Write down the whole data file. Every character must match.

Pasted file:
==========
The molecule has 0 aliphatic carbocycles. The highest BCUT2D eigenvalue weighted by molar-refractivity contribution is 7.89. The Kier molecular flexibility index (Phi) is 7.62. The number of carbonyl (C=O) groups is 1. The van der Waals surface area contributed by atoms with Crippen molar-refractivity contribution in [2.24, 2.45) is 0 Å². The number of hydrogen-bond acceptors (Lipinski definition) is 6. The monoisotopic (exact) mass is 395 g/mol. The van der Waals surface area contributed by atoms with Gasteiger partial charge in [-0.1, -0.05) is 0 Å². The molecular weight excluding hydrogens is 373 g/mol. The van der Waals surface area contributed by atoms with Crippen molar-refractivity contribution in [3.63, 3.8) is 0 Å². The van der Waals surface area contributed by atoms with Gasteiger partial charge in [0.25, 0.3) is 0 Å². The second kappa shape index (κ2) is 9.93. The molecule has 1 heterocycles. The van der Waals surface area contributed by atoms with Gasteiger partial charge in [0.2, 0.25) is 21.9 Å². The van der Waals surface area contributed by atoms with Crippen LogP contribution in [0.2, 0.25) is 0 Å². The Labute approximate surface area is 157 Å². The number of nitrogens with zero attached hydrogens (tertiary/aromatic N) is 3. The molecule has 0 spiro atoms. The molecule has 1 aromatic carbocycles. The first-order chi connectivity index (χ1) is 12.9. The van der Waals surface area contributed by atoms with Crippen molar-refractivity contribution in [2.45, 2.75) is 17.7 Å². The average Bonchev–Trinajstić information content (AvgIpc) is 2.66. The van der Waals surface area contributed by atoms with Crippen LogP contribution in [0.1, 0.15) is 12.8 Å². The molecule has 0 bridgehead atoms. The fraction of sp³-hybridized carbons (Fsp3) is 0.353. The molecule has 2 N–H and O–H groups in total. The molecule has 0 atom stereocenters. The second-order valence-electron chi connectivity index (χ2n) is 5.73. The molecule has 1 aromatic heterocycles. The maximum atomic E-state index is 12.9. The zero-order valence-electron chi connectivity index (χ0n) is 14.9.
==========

The molecule has 0 aliphatic carbocycles. The highest BCUT2D eigenvalue weighted by molar-refractivity contribution is 7.89. The Kier molecular flexibility index (Phi) is 7.62. The number of carbonyl (C=O) groups is 1. The van der Waals surface area contributed by atoms with Crippen molar-refractivity contribution in [2.24, 2.45) is 0 Å². The number of hydrogen-bond acceptors (Lipinski definition) is 6. The monoisotopic (exact) mass is 395 g/mol. The van der Waals surface area contributed by atoms with Gasteiger partial charge in [-0.1, -0.05) is 0 Å². The molecular weight excluding hydrogens is 373 g/mol. The van der Waals surface area contributed by atoms with Crippen molar-refractivity contribution in [3.63, 3.8) is 0 Å². The van der Waals surface area contributed by atoms with Gasteiger partial charge in [0.25, 0.3) is 0 Å². The second kappa shape index (κ2) is 9.93. The molecule has 1 heterocycles. The van der Waals surface area contributed by atoms with Gasteiger partial charge in [0.2, 0.25) is 21.9 Å². The van der Waals surface area contributed by atoms with Crippen LogP contribution in [0.2, 0.25) is 0 Å². The Labute approximate surface area is 157 Å². The number of nitrogens with zero attached hydrogens (tertiary/aromatic N) is 3. The molecule has 0 spiro atoms. The molecule has 1 aromatic carbocycles. The first-order chi connectivity index (χ1) is 12.9. The van der Waals surface area contributed by atoms with Crippen molar-refractivity contribution in [2.45, 2.75) is 17.7 Å². The average Bonchev–Trinajstić information content (AvgIpc) is 2.66. The van der Waals surface area contributed by atoms with Crippen LogP contribution in [0.1, 0.15) is 12.8 Å². The molecule has 0 bridgehead atoms. The fraction of sp³-hybridized carbons (Fsp3) is 0.353. The molecule has 2 N–H and O–H groups in total. The molecule has 0 atom stereocenters. The second-order valence-electron chi connectivity index (χ2n) is 5.73. The molecule has 1 aromatic heterocycles. The maximum atomic E-state index is 12.9. The zero-order valence-electron chi connectivity index (χ0n) is 14.9.